Exploding TA2022 Tripath Chips!!!

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Hi Everyone,

I've built a couple of 41hz.com AMP10b kits, based on the Tripath TA2022 chip. Both of these kits worked for a bit, producing excellent sound into 8 Ohm speakers. I haven't once managed to make the amplifier clip or distort in any way, when it plays it sounds lovely.

...However, I only seem to be able to get about a day's use out of them before they spontaneously explode!

A few notes:

  • It's running off +/-33v rails from the 300VA torroidal tranny.
  • I've had explosions using a standalone Creative Zen MP3 player source and from my DIY TDA1543 DAC (running from a seperate transformer), driven by a Squeezebox over TOSLINK.
  • Explosions occur when I've unplugged the input source, or I've just been playing music loudly.
  • The amplifier has been set to both "general use" and "high sensitivity" gain, as per the build instructions.
  • All my components are in correctly as per the silkscreen.
  • All my soldering is fine.
  • I have currently not grounded the board, any heatsinks etc. It's just connected to the transformer (I'm wondering if I should)
  • The chip failure is always the same, a small piece of the front blows off on the left hand side, and 7-11 pins look burnt (I've read this is the output FETs)
  • I've had a chip pop even though I've fused both the 5v digital rail and the +/- rails (before the caps unfortunately).
  • I'm using standard 3.3uF DC blocking caps.
  • I've trimmed the speaker output bias to <0.01V
  • I've substituted the mute pulldown resistor with a 1k, as per recommendations on the 41hz forum.
  • The amplifier does occasionally mute itself if it is turned up.

Please can an experienced anyone make some suggestions as to why things keep blowing up, it's starting the get expensive as I'm about to install my 6th chip!!!? Surely these amps should either clip or mute, rather than killing themselves when things get loud, I'm assuming I'm doing something wrong but I can't see what.

(I would post on the 41hz forum, but can't register, and 41hz don't seem to provide support anymore or answer their emails. :( )

Joined 2005
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I have also had a few blow up just as you say - It was not a 41Hz amp, but a 6 channel prototype board I got my hands on a number of years ago - its power only required 12VDC tho...

Never did find out what the deal was...got about 15 of the 6 channel boards and most chips worked fine...
I don't know, but I'd try lowering the voltage a bit. Just to see.

As you know, 33V are definitely SUPPOSED to be OK, according to the TA2022 datasheet, but maybe the chips aren't as tolerant of voltage as they're supposed to be, and then maybe your household voltage swings a bit, and boom?

I THINK you could try to drop the voltage a bit with diodes, just as a check. One diode drops around 1-1.5V. I don't know if diodes maximize audio quality, but it might be an interesting experiment. Put a couple of diodes on the wires carrying power to the board, wait a few weeks and see if it still explodes :)

btw, I'm going to post a link to this thread to the 41hz.com forum. Hope you don't mind. There are some quality folks there.
I can't see that the voltage is a problem, the TA2022 is rated to accept rail voltages up to +/-40v and we've never had problems in the house with voltage spikes in the past.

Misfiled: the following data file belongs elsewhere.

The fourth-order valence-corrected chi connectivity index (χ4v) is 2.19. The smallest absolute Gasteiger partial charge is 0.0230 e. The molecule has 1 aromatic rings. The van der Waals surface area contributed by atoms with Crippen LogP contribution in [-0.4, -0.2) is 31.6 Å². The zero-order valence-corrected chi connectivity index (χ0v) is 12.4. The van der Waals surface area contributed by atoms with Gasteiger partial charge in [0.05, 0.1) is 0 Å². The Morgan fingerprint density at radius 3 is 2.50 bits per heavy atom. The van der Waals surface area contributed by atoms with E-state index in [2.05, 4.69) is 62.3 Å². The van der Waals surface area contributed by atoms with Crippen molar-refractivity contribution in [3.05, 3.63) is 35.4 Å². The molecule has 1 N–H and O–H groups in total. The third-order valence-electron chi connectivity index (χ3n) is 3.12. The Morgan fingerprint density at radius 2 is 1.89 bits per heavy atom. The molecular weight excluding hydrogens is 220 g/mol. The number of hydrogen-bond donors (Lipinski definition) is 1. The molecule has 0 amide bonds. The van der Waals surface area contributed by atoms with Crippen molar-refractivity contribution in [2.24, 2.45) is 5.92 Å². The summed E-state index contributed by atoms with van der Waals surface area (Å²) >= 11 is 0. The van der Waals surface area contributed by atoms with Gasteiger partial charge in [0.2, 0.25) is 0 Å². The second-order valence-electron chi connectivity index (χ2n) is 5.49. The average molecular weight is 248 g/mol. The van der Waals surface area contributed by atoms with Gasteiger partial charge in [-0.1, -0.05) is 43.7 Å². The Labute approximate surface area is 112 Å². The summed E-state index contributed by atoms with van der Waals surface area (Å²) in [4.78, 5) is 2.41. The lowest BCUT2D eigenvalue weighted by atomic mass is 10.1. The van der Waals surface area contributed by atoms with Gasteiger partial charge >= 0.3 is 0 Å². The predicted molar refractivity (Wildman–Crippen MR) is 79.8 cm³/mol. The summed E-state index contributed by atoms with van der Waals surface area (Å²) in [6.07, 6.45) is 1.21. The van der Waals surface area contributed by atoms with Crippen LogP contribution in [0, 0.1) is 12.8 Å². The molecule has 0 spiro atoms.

I'm starting to think that I am probably using too much gain, but shouldn't the chip's overcurrent protect either mute or clip it? As it stands I can't see that I am getting 60W RMS / channel. When compared to my Quad 405 (80W RMS / channel), it will only go about half as loud ....before exploding that is .:hot:

There are also overshoot diodes on the outputs, I might need to just triple check with the schematics that they are in the correctly.

I came across that post, but sort of dismissed it because what he did seemed excessive. The chip datasheet and the Tripath eval board doesn't have all of the protection that he adds.

I was more looking for a simple solution, but also not rely on having to change fuses every day.

I'm thinking that grounding everything and keeping the gain down might be the best solution. Just accepting that this thing isn't that beefy.
I agree that plopla's method was excessive, but I think/hope that your simple solution can be found in it. I take plopla's post as an indication that this chip / design is sensitive to grounding, to the point of chip casualties. What I mean is that it's probably worth going over the ground connections of the amp and looking for things that are connected but shouldn't be. Basically we agree, I think :) Btw, grounding might be through the enclosure, jacks or pot, too.

A thought: indeed, fuses don't seem like a solution, as it seems to be voltage offsets that are blowing up your chips, rather than current flow. At least I'd think so, given that it also blows up when you're NOT playing things. Only guessing, though.

edit: And another thought: I doubt that it's the gain, not that I'm certain. Too high gain should AFAIK only raise the signal up to the voltage/current capacity of the amp, after which it will clip or shut down.

Good luck!
If anything is running from a switch mode power supply, apparently the ground can be contaminated with quite high voltage spikes, so that things can blow up when you connect / disconnect them. I honestly don't know any more than this, I read it in a Rod Elliot article :clown:
Nothing that is connected is running from the switch mode supply. The amp is running from the dual secondary transformer with the onboard AMP10b regulation, and the DAC is running from a seperate home made PSU with a normal tranny.